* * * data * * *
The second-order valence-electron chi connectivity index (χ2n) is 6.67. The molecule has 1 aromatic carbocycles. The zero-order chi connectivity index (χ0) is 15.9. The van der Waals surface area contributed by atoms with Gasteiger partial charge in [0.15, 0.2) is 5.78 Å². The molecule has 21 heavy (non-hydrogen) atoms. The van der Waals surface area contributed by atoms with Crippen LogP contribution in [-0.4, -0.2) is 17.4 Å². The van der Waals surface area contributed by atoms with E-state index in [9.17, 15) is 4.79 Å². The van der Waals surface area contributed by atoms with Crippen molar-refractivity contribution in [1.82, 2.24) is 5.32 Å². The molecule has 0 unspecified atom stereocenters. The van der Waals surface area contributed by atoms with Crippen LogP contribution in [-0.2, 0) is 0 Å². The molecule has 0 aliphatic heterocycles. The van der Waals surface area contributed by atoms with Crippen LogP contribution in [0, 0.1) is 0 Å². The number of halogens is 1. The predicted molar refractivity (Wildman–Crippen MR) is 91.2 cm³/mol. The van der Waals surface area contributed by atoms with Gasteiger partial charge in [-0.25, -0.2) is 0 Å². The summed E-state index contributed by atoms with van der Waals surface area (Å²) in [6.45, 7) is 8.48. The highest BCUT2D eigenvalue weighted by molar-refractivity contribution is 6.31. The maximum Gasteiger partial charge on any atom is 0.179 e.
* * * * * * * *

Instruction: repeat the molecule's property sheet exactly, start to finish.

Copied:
The second-order valence-electron chi connectivity index (χ2n) is 6.67. The molecule has 1 aromatic carbocycles. The zero-order chi connectivity index (χ0) is 15.9. The van der Waals surface area contributed by atoms with Gasteiger partial charge in [0.15, 0.2) is 5.78 Å². The molecule has 21 heavy (non-hydrogen) atoms. The van der Waals surface area contributed by atoms with Crippen LogP contribution in [-0.4, -0.2) is 17.4 Å². The van der Waals surface area contributed by atoms with E-state index in [9.17, 15) is 4.79 Å². The van der Waals surface area contributed by atoms with Crippen molar-refractivity contribution in [1.82, 2.24) is 5.32 Å². The molecule has 0 unspecified atom stereocenters. The van der Waals surface area contributed by atoms with Crippen LogP contribution in [-0.2, 0) is 0 Å². The molecule has 0 aliphatic heterocycles. The van der Waals surface area contributed by atoms with Crippen LogP contribution in [0, 0.1) is 0 Å². The number of halogens is 1. The predicted molar refractivity (Wildman–Crippen MR) is 91.2 cm³/mol. The van der Waals surface area contributed by atoms with Gasteiger partial charge in [-0.25, -0.2) is 0 Å². The summed E-state index contributed by atoms with van der Waals surface area (Å²) in [6.45, 7) is 8.48. The highest BCUT2D eigenvalue weighted by molar-refractivity contribution is 6.31. The maximum Gasteiger partial charge on any atom is 0.179 e.